Taking a leaf out of United's book looks champion move for Manchester City

 

The DW Stadium

Just like United. The comparison may sit uncomfortably with Mancunians of a blue persuasion, but this was consummate; a textbook answer to the question of whether City were losing their bottle.

It was 16 years ago when Newcastle beat Manchester United five-nil at St James' Park that Sir Alex Ferguson opined the city would still be celebrating when his team picked up the league title six months later. It was a perfect reading of the situation.

After City's own red letter day, Roberto Mancini walked into his dressing room within Old Trafford and effectively told everyone to shut up. United followed up the result with five victories.

If there is a lesson in this, it is to shut off an individual match as quickly as possible and move on. That becomes more difficult when there are three of them, the late, dramatic defeat to Sunderland, a derby defeat that could have been far greater and a lethargic semi-final showing against Liverpool.

 



That represents a major wobble, and the rookie will always face a question about nerve until they have faced and passed such tests. Avere il braccetto, the Italian phrase for the shortening of the arm (or the over-quoted squeaky bum moment) that Mancini himself recently used in an interview to reveal it is his major worry for his new team.

Wigan presented a major concern, through form – having lost five and drawn three of their previous eight games at the DW Stadium.

If Manchester City had lost or shown a weakening in their collective desire, then everyone would have sniffed blood, certainly their nearest rivals. They did not, slipping only once (literally in the shape of James Milner) to cause alarm, but then as JamesMcCarthy's angled shot was stopped by Joe Hart late on in the second half, there was a reminder of just how good some City players are.

Hart was largely untroubled other than that. In front of him were more polished displays. Joleon Lescott was in control, Gareth Barry was dominant in midfield and Edin Dzeko's goal will be crucial in giving his own confidence a timely boost. Typically it was from a David Silva free-kick that he headed in what proved to be the game-winning goal, midway through the first half.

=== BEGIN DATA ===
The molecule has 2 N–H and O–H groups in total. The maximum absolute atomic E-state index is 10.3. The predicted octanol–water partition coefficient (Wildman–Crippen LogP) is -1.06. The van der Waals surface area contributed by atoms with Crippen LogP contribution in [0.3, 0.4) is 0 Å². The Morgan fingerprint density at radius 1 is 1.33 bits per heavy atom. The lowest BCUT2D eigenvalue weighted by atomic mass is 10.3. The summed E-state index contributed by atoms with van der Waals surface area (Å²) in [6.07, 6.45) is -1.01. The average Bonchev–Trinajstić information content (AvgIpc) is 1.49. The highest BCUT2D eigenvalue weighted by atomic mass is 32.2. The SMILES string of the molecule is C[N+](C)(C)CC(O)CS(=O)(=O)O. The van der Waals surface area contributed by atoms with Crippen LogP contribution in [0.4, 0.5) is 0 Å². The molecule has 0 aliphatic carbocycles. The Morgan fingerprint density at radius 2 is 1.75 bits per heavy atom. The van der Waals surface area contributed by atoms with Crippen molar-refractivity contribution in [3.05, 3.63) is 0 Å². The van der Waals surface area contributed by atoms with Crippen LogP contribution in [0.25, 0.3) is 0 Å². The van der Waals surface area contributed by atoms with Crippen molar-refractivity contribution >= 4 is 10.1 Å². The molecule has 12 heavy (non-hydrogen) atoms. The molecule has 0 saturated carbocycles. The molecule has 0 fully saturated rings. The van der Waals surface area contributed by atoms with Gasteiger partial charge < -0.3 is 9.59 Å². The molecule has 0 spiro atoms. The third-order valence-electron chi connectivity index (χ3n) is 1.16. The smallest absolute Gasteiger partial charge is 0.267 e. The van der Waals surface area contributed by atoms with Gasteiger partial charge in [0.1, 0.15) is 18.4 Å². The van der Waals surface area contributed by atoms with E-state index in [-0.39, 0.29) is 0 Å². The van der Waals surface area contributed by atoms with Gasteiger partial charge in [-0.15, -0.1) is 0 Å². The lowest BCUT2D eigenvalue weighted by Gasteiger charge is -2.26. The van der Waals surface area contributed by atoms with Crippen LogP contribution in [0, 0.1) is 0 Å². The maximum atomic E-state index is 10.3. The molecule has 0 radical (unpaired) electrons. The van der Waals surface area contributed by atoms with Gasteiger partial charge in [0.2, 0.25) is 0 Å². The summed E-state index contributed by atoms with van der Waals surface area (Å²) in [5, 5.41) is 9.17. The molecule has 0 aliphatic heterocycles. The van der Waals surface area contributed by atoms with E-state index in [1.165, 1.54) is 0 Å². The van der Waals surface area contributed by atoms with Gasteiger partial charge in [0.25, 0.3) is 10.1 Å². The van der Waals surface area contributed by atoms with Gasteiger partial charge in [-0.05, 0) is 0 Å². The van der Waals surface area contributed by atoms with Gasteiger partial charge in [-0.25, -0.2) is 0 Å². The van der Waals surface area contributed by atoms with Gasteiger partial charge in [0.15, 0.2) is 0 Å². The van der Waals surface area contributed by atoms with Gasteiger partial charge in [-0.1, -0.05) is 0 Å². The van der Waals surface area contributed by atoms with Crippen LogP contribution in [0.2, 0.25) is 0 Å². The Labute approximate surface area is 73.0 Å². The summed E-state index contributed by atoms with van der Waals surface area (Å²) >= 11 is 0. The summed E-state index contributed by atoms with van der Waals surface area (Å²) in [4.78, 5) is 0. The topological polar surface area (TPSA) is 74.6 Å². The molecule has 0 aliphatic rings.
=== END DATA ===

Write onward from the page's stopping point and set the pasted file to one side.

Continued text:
And there will always be a Sergio Aguero moment to cherish, even if his endless dribble in the Wigan penalty area in the 55th minute did not result in a goal and led to Mancini threatening to hurl his gloves on to the field.

A second would have done much for his own state of mind, but it did not come, despite late chances.

Do not mistake any praise here as the result of a swash-buckling showing. It was not, and that is the point. City were solid and largely suffocated inferior opposition; just like you should do if you want to win the league.

That was what Barry had reiterated on the eve of this match. "You can't dominate the whole league playing fantastic football and winning every game easily," he said. "If it means going there, not playing great football and battling to get a victory, we might have to do that. Sometimes you have to battle and scrape a result. Wigan is set up for that sort of game. Everyone has to roll up their sleeves and be ready to do it."

And they were. Moving three points ahead of Manchester United does not exactly create breathing space, but this title race could be decided by the most narrow of margins, thus any chink of light can illuminate belief.

It felt as if some of that had come back when five thousand supporters looked collectively relieved in their celebrations when Martin Atkinson finally ended four minutes of injury-time.

What was also impressive was the reaction to Dzeko's goal in an executive box in the corner of Whelan's arena. There, Mario Balotelli and Micah Richards punched the air (fill in appropriate gags here) in delight. Unity, resolution, cohesion; the description of a football club ready to go the distance.

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